- Personal Health Information & Self-Help
Why my weekly grocery shopping is a highlight of my week
I practice gratitude for being able to buy myself food
I know that for many people the practice of shopping for groceries on a regular basis is felt to be drudgery. For me it has been much the same until the past few years. I can imagine you readers thinking "No way I'm ever going to see Grocery shopping as fun" as you feel it's only second in misery to having an Audit by the IRS.
But, I assure you with a bit of a change in attitude and some simple practices it can be more pleasant for you.
I think one of the shifts that took place for me was one of finding Gratitude in all things. When I consciously decide to be grateful for having the means to go to the store and purchase items of food and cooking products, the process became much more enjoyable to me.
I personally think that the practice of gratitude in all things is a great first step to finding more satisfaction with all things.
To me you are creating positive karma and asking the universe to provide for you by being appreciative of that which you have or are able to purchase.
So, while it may seem too simple to have any effect I suggest you consider trying this prior to your next shopping excursion. It doesn't have to be a ritual practice or a lengthy prayer; but some sort of conscious appreciation for the food you are about to shop for is a good practice to make a habit of.
For me, this seems to work in abundance. Perhaps my budget is very low for the week, but by being in this grateful "space" I will often find that many of the items on my list are on sale or being sold at a clearance price which enables me to have them when otherwise I might have not been able to allow for their expense.
It also puts me in a positive energy space that is reflected to others and comes back to me. So, even when a store is horribly crowded with rude or pushy people, some how the nicer folks will find their way into my path. It has happened like this enough for me to recognize there is a relationship to my attitude and mood and my shopping experience.
Being prepared for any task is always an asset. Grocery shopping is no different. There are several ways that I prepare for grocery shopping before I even leave my home.
The first thing is I always shop from a list! I actually have a pad with a magnet on the front of my refrigerator and I keep a "running" list going at all times. It is quite helpful for me to be sure to get all that I am needing in one trip to the store by keeping an accurate list.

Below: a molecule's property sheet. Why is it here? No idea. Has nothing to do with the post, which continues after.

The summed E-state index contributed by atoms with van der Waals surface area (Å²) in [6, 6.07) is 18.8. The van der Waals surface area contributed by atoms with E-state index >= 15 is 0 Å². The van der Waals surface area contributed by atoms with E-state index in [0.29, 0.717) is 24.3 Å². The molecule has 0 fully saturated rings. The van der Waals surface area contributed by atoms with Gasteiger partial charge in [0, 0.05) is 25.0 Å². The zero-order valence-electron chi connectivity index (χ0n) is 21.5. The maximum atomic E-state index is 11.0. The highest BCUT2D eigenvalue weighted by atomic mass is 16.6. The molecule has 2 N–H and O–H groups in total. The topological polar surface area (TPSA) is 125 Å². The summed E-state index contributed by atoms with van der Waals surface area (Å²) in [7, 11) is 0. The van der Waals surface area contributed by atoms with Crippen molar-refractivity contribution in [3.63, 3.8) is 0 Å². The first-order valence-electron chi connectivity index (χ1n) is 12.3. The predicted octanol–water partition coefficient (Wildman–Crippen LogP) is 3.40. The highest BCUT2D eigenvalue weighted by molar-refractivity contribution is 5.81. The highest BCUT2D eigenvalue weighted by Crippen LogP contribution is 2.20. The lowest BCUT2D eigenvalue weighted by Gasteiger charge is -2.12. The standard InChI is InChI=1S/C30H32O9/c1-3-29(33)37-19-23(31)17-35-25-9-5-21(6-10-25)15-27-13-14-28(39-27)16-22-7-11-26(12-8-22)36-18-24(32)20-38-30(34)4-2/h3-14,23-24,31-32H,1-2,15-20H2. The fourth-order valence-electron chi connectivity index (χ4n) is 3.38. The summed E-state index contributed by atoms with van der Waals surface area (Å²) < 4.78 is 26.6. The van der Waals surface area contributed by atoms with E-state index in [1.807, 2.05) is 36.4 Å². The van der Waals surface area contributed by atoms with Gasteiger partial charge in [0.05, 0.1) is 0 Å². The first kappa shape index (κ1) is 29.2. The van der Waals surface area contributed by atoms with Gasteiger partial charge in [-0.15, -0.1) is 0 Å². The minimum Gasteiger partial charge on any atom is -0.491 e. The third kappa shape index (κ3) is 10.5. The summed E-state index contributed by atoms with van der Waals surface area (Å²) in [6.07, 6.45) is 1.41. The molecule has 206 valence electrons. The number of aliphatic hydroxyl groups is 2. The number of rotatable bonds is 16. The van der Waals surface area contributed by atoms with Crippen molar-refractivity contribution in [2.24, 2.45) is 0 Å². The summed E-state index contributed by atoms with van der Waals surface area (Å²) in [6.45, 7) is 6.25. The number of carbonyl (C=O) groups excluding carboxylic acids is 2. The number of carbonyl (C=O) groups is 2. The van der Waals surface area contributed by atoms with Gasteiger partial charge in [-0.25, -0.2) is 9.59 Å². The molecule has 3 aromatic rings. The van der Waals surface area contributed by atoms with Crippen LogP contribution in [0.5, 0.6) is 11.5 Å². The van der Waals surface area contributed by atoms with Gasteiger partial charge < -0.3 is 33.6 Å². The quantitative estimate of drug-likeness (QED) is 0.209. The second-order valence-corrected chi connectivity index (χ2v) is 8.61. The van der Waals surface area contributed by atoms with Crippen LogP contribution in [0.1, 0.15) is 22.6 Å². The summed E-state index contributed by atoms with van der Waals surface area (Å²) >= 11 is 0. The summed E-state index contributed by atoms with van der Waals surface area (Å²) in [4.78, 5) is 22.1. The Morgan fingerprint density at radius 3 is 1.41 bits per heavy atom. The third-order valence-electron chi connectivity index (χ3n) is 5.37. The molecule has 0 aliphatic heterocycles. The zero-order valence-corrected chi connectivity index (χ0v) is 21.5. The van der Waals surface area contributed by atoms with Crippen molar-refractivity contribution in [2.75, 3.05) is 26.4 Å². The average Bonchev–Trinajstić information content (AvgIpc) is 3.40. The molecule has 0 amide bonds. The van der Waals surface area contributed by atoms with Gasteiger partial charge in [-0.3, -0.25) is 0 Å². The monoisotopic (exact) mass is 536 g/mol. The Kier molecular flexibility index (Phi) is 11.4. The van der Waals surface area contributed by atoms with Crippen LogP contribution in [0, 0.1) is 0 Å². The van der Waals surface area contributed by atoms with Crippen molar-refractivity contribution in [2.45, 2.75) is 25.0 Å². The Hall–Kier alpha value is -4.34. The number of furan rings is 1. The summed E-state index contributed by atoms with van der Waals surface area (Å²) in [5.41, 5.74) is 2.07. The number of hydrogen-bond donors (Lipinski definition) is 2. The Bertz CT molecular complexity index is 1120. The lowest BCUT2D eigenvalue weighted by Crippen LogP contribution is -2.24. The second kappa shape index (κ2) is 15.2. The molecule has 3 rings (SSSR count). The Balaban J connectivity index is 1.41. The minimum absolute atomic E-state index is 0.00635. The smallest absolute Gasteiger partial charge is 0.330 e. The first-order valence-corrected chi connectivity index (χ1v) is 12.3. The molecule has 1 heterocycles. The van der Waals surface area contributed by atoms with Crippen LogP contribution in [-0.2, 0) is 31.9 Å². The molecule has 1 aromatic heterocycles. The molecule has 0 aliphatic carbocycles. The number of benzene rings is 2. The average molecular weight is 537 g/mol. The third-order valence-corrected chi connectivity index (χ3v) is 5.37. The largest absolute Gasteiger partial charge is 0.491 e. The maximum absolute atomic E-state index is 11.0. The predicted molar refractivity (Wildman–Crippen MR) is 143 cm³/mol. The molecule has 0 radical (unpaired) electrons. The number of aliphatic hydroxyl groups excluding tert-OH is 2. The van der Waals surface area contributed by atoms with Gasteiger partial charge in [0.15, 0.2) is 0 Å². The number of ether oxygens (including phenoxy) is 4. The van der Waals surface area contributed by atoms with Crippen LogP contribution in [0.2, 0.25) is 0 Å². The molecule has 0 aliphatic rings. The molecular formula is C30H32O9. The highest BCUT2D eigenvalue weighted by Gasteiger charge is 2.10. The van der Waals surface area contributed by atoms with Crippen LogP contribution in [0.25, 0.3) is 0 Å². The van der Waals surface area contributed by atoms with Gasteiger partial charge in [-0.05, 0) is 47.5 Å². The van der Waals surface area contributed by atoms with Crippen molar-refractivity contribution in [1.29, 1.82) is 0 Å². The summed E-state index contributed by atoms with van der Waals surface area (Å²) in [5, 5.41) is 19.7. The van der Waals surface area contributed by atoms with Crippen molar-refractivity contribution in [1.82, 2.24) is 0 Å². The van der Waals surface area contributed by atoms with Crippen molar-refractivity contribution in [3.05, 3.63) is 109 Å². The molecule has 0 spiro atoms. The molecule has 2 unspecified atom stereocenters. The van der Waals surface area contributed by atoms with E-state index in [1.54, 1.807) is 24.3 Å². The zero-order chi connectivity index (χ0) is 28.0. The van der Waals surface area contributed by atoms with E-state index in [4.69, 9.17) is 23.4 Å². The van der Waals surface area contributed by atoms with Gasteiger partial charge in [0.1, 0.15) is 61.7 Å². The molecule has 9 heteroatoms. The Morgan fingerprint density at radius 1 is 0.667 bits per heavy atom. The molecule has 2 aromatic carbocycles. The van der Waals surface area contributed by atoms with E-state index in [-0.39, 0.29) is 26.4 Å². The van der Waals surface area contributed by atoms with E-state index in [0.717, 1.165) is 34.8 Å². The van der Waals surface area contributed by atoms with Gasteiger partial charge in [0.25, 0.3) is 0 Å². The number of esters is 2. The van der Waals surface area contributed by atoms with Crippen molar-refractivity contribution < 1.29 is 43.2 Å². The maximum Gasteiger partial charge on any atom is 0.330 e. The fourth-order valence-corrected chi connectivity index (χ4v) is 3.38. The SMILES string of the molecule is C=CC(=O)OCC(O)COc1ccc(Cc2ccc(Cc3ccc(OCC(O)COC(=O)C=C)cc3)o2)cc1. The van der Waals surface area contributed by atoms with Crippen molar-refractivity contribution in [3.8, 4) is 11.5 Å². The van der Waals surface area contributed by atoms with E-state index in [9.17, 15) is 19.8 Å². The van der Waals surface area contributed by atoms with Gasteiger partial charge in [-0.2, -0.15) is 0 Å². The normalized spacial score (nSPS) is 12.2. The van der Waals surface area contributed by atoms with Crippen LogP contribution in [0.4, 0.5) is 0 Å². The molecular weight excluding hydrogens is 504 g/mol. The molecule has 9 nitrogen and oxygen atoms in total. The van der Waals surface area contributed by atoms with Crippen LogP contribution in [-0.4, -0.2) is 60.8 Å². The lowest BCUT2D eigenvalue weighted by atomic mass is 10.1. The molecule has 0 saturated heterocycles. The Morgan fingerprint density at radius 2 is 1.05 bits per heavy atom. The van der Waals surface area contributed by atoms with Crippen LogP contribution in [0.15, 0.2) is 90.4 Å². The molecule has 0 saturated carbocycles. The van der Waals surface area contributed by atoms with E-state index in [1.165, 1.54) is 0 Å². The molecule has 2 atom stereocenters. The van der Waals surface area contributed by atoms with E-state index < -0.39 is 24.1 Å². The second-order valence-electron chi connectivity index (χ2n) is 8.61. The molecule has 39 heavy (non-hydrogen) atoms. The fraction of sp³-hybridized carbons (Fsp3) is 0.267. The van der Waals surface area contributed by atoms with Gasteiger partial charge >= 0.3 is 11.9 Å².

Before I leave for the store, I review my list and make any last minute additions or subtractions. I will then go online to the web page for the store that I frequent most often and review their ads for the week and any coupons. I can download coupons to my savers card and knowing what is already on special can help me make better choices while shopping that will save me the most money per trip.
I do occasionally still clip coupons and I always review the list to have any coupons that can be used handy. I can't say how many times I've had a coupon for an item I need only to leave the store without remembering to use the coupon! Very frustrating, especially when you have a dollar or more savings!
I know many people feel their time is worth more than saving 50 cents here or a dollar there. To me, every little bit I save adds up to a yearly savings in the hundreds of dollars. So, even though 50 cents at a time doesn't sound like much, it will add up over the course of 52 weeks.
I also like to look over my list as I first enter the store and map out my shopping plan. I like to always save the perishable items for the last for obvious reasons. I think having a mental idea of how you want to make your way through the store is also a way of being more efficient and not making more than one trip to a section of the store.
Yes, that's right, I suggest you have fun when you grocery shop. I can hear you readers now scoffing at this idea thinking "how can shopping for food ever be fun?!" and I'm here to tell you how I make it fun.
I have found that many stores that I frequent for food shopping have pretty trendy music playing. Stores like Trader Joe's and Sprouts to name two that I frequent, have a nice selection of music that is cheerful and up tempo. I find myself singing along, and kind of dancing to the music as I push my cart. It makes my shopping experience a dozen times more pleasurable to enjoy music at the same time.
I realize that not all music will be to your liking, but most people can find something pleasant about having cheerful music as a backdrop to a rather mundane chore.